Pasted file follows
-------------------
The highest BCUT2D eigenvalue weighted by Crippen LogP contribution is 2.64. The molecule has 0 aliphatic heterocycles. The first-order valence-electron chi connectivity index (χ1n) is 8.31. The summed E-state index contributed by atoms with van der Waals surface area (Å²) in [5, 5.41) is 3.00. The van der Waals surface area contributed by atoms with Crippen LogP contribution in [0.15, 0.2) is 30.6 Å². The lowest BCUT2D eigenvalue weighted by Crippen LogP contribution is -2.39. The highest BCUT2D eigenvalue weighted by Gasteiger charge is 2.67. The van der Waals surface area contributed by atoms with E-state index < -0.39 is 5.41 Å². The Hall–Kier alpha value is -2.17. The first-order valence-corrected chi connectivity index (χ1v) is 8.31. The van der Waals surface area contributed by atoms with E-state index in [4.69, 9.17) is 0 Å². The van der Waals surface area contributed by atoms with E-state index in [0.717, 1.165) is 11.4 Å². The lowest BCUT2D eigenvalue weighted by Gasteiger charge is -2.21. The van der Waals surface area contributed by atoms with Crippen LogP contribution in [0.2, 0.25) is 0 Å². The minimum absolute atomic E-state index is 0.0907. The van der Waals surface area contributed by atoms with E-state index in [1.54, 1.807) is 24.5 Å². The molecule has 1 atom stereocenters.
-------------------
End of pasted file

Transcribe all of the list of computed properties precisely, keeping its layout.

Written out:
The highest BCUT2D eigenvalue weighted by Crippen LogP contribution is 2.64. The molecule has 0 aliphatic heterocycles. The first-order valence-electron chi connectivity index (χ1n) is 8.31. The summed E-state index contributed by atoms with van der Waals surface area (Å²) in [5, 5.41) is 3.00. The van der Waals surface area contributed by atoms with Crippen LogP contribution in [0.15, 0.2) is 30.6 Å². The lowest BCUT2D eigenvalue weighted by Crippen LogP contribution is -2.39. The highest BCUT2D eigenvalue weighted by Gasteiger charge is 2.67. The van der Waals surface area contributed by atoms with E-state index < -0.39 is 5.41 Å². The Hall–Kier alpha value is -2.17. The first-order valence-corrected chi connectivity index (χ1v) is 8.31. The van der Waals surface area contributed by atoms with E-state index in [4.69, 9.17) is 0 Å². The van der Waals surface area contributed by atoms with E-state index in [0.717, 1.165) is 11.4 Å². The lowest BCUT2D eigenvalue weighted by Gasteiger charge is -2.21. The van der Waals surface area contributed by atoms with Crippen LogP contribution in [0.2, 0.25) is 0 Å². The minimum absolute atomic E-state index is 0.0907. The van der Waals surface area contributed by atoms with E-state index in [1.54, 1.807) is 24.5 Å². The molecule has 1 atom stereocenters.